We’re starting to harvest seriously now, despite things going off track this year. I never thought my back strain causing acute sciatica would last for as long as it did for starters. Then as that problem eased the plague arrived, disrupting everything.
It’s humbling that so many people trust me to guide them through growing their own for the first time by buying my books. Ironically, processing all those extra book orders and answering queries took so much time I couldn’t get on with growing my own produce as I hoped. Mustn’t grumble!
Then finally, delays caused by finishing off my new book on the dig for victory campaign of WW2. I hate this last part, but it’s so important – checking for errors and the image positions etc. Anyway, if people are going to pay good money for it, they should get the best I can possibly do.
Following the Dig for Victory guidance for June 1945, I’m taking stock of the plots.
Redcurrants & Blackcurrants
Walking up to the walled vegetable garden I pass the redcurrant bushes which are absolutely loaded this year. The blackcurrants aren’t so far behind them, either. In terms of work for result, currants have to be near the top. Half an hour’s pruning a year and mulches under to keep the weeds down is it. Plus harvesting time, of course.
The Aquadulce has some pods ready to pick. I love broad beans although Val is not so keen on them. They’ve been blown around in the winter winds and would have done a bit better if I’d put string supports around them. Still another crop for very little effort, so no complaints there.
The Karmazyn broad beans in the field plot are coming along well although they’re a month or so behind the autumn planted Aquadulce.
Up in the field raised beds I’ve started harvesting peas, Douce Provence. They’re doing quite well as being a very fast-growing dwarf variety they cope with the open aspect winds in the field plots.
Having had a bit of a disaster when the strong sun cooked my brassica seedlings, I’m happy to say the second sowings are doing well. They’ll be planted out fairly soon in the brassica tunnels and should give me a decent winter crop.
After my panic to get seeds, I’m happy to say I’ll have enough leeks. They’re mainly in troughs and I expect to start planting them out in a few weeks time.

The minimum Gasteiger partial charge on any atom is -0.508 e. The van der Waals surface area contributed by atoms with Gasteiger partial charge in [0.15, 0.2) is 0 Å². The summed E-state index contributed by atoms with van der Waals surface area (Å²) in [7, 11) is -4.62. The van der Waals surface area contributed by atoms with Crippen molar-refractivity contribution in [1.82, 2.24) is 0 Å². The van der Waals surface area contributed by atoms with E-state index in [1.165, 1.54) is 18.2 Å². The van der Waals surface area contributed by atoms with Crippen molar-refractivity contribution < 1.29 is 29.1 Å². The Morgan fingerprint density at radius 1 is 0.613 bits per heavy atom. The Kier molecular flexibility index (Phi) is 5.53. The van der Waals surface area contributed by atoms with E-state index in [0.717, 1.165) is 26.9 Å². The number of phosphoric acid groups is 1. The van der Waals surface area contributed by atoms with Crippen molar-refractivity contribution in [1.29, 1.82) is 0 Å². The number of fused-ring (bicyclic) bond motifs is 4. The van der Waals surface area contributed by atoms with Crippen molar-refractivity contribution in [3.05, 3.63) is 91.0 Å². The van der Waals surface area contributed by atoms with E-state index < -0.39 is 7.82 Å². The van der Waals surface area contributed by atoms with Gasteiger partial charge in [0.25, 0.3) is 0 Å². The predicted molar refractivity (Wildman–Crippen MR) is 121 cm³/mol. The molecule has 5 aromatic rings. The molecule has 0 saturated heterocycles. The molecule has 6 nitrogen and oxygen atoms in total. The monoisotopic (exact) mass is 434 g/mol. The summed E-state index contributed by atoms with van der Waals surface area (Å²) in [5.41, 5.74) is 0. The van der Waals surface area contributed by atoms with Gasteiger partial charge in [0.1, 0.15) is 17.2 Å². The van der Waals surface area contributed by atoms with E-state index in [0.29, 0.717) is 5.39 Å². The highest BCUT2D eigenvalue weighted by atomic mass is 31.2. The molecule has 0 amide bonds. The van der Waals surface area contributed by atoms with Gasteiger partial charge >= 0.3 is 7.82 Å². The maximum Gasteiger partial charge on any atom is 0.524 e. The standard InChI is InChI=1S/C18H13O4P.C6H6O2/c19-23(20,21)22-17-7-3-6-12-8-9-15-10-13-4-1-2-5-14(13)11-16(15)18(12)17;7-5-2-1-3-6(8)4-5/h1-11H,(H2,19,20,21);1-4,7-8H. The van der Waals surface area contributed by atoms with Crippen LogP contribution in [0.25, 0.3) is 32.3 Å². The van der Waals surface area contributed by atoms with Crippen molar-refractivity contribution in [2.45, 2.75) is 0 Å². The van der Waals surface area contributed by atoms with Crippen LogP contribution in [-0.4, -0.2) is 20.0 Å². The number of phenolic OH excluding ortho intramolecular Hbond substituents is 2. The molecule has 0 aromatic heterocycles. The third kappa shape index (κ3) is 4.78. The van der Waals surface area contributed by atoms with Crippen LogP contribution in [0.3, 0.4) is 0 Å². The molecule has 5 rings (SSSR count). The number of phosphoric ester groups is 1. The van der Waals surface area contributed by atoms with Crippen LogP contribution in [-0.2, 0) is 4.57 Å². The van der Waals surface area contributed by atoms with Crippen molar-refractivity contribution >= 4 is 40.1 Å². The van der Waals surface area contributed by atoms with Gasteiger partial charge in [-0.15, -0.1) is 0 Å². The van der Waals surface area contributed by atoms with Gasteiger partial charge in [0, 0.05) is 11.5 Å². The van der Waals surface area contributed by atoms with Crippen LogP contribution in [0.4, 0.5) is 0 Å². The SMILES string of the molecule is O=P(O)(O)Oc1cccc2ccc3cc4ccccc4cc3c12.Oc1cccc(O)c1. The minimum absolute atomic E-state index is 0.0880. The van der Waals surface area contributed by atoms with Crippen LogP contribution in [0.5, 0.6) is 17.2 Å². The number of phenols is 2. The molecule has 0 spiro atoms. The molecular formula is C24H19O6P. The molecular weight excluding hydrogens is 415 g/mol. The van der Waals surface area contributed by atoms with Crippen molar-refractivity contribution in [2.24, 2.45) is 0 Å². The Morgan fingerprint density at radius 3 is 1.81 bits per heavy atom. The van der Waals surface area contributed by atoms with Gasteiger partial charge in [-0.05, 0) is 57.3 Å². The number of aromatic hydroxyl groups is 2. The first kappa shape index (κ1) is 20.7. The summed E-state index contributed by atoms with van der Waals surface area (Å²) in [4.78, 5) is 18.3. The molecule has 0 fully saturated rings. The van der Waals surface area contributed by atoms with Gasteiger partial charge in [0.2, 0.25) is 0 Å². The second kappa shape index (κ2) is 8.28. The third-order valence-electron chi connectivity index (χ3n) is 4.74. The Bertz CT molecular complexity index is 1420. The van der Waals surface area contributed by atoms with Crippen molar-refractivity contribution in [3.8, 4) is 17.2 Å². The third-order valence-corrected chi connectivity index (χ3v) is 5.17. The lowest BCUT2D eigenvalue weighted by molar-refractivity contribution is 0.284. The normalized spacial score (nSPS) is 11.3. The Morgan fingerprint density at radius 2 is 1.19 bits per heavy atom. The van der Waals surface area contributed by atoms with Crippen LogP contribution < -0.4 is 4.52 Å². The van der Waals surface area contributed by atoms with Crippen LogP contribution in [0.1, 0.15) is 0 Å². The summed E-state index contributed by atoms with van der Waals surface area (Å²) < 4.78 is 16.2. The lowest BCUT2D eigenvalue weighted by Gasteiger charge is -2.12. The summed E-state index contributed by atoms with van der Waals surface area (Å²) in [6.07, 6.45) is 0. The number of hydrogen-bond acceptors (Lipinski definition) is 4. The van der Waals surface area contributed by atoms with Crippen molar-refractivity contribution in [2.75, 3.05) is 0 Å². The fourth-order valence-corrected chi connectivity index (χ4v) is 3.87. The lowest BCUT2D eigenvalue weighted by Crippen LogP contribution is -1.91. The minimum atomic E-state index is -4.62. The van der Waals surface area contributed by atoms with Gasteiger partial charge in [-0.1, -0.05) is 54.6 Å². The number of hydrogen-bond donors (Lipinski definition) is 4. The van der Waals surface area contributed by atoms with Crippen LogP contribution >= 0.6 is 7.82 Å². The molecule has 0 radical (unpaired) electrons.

In addition to the French climbing beans in the polytunnel, I’ve now got four teepees outside, three of Blue Lake and one of Cobra. We should have enough French beans to feed the neighbourhood if all goes to plan. Good job they freeze well!
I’m also risking runners outside. I’ve got a bit of a Heath-Robinson frame system that should hold them OK, despite the winds. Fingers crossed for a good crop from those as well. Like French beans, the excess will freeze well.
I’ve got a second early, Estima and maincrops Sarpo Mira going in the walled veg plot and Charlotte in a raised bed in the field plot. We’re eating the Colleen first earlies from the polytunnel – good flavour but a poor yield. Quite scabby too, but that may be the compost.
I’ve sweetcorn in the polytunnel and outside. The polytunnel plants are further on, as you’d expect, but the outside plants are OK so far
The field plots
I’ve got spinach, chard, lettuces growing in beds and a dozen small cabbages. A couple of the cabbages are a bit caterpillar damaged but that’s OK, the chickens can convert them to eggs for us. The biggest area is at the top of the plot, covered in landscape fabric over a layer cake of card, sheep muck and grass clippings. Through that I’ve squashes, pumpkins, courgettes and an outdoor cucumber.
Onions, Garlic and Elephant Garlic
I’ve got onions, garlic and elephant garlic harvested from the polytunnel as well as growing in the field plots. The autumn onions from sets are reasonable although about 10% bolted. With luck they’ll keep us going until the outdoor crop arrives. The elephant garlic has done really well but the ordinary garlic, not so good. Can’t win them all.
The most impressive thing in the garden is something I can’t share. The scent of strawberries is so strong when you step into the polytunnel. It’s like being in a flan!